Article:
Finding an old Jew in the deep freeze did not at first alter Bernie Karp’s routine in any measurable way. Overweight and unadventurous, he had no special friends to tell the story to even if he’d wanted, which he didn’t: It was nobody’s business. But even Bernie had to admit to himself that something had changed. It was still late summer and he continued, as was his custom, to spend most of each day in front of the TV, munching malted milk balls and digging at himself. Images passed before his eyes without leaving distinct impressions: In a comic sketch a failed suicide bomber was comforted by his veiled mother to gales of canned laughter; in another a little girl kept God in her closet; a heart-warming Hallmark drama portrayed a Navy SEAL romancing a mermaid; and a reality-based program dispatched a disabled couple on a blind date to Disney World. There were elections, massacres, celebrity breakups, corporate meltdowns—all of which tended to evaporate like snow on a hothouse window upon entering Bernie’s brain. Still, he remained a passive captive of the flickering screen in the faux-paneled basement, which was largely his private domain. The only new wrinkle in the fabric of his days was that, while surfing the myriad channels, Bernie would also fan the pages of the ledger book in which the grandfather he’d never known had chronicled the history of the frozen rabbi in an alien tongue. He riffled the pages the way you might finger worry beads, and periodically he would rise and shuffle over to the freezer, where he rolled aside the game hens and packaged ground round to make certain that the old man was still there.
Then came the weekend his parents went to Las Vegas, all expenses paid, for a home appliance convention. They naturally had no problem with leaving the adolescent Bernie alone, since the boy had never demonstrated the least propensity for mischief, and at 19 the headstrong Madeline, on vacation from college, would do as she pleased. It was Friday night around eight in the evening when the storm hit, one of those semitropical electrical storms with typhoon-force winds that often swept through Bernie’s southern city in August. The television reported that funnel clouds had been spotted about the perimeter of the city, their tails corkscrewing the muddy ground like augers, sundering mobile homes. Lightning crackled and thunder rumbled like kettledrums, rain hammered the roof of the two-story colonial house, while Bernie sat more or less oblivious in the recessed cushions of the rumpus-room sofa. It wasn’t that he was devoid of fear; it was rather that primary events had little more impact on him than events—save the odd Playtex commercial or his father’s prime-time pitches for discounted appliances—on TV.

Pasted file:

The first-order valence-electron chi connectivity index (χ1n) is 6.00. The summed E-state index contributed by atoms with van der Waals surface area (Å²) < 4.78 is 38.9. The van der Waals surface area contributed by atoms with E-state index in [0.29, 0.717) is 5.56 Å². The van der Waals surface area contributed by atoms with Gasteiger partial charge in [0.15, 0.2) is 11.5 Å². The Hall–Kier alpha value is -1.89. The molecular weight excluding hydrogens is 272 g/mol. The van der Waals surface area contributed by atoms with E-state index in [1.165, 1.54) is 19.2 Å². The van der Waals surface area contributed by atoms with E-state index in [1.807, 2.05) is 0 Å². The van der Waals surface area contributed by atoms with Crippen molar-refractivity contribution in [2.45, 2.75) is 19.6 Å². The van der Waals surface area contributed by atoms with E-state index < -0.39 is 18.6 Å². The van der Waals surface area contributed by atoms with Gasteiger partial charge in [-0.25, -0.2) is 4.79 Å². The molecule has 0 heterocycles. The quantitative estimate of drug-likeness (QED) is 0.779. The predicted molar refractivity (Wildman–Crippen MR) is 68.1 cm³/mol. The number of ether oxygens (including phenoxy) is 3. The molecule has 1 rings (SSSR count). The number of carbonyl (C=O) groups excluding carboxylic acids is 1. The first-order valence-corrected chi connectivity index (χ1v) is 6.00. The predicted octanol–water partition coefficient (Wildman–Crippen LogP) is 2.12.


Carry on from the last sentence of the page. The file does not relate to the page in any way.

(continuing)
There was a violent sound like a fracturing of the firmament, after which the lights went out and the image on the TV shrank to a blip, then disappeared. Bernie continued sitting alone in the windowless dark, clutching the ledger, as what else was he supposed to do? His sister was out with one of her boyfriends, not that her company would have been much consolation; so there was nothing for it but to sit there listening patiently to the propeller-like drone of the wind and waiting for the floodwaters to rise above the eaves. When after some time had passed the storm began to abate, the boy was almost disappointed. The power, however, had still not come back on, and in the wake of the squall he could hear the sound of a hollow knocking nearby. Bernie listened awhile as if the faint but persistent rapping were an attempt to communicate by code; then he lifted himself from the depths of the sofa and groped his way to the shelves that housed the overflow of his father’s framed civic citations and loving cups. Perspiring freely due to the shutdown of the central air, he stooped to open a cabinet beneath the shelves, foraging blindly among dusty wine bottles and photograph albums until he’d located the ribbed handle of a plastic flashlight. He switched it on and aimed its beam toward the source of the thumping….
Standing over the freezer cabinet, Bernie slowly lifted the chromium handle that released the lid. Instantly the lid flew open, soggy steaks and tenderloins sliding onto the floor, as up sat a sodden old man like an antiquated jack-in-the-box, his fur hat stinking like roadkill. There was a moment when the old man and the boy with his hanging jaw were transfixed by one an-other; then the old man’s scarlet eye grew narrow and gimlet sharp, and shaking himself, he asked in a rusty voice, “Iz dos mayn aroyn?”
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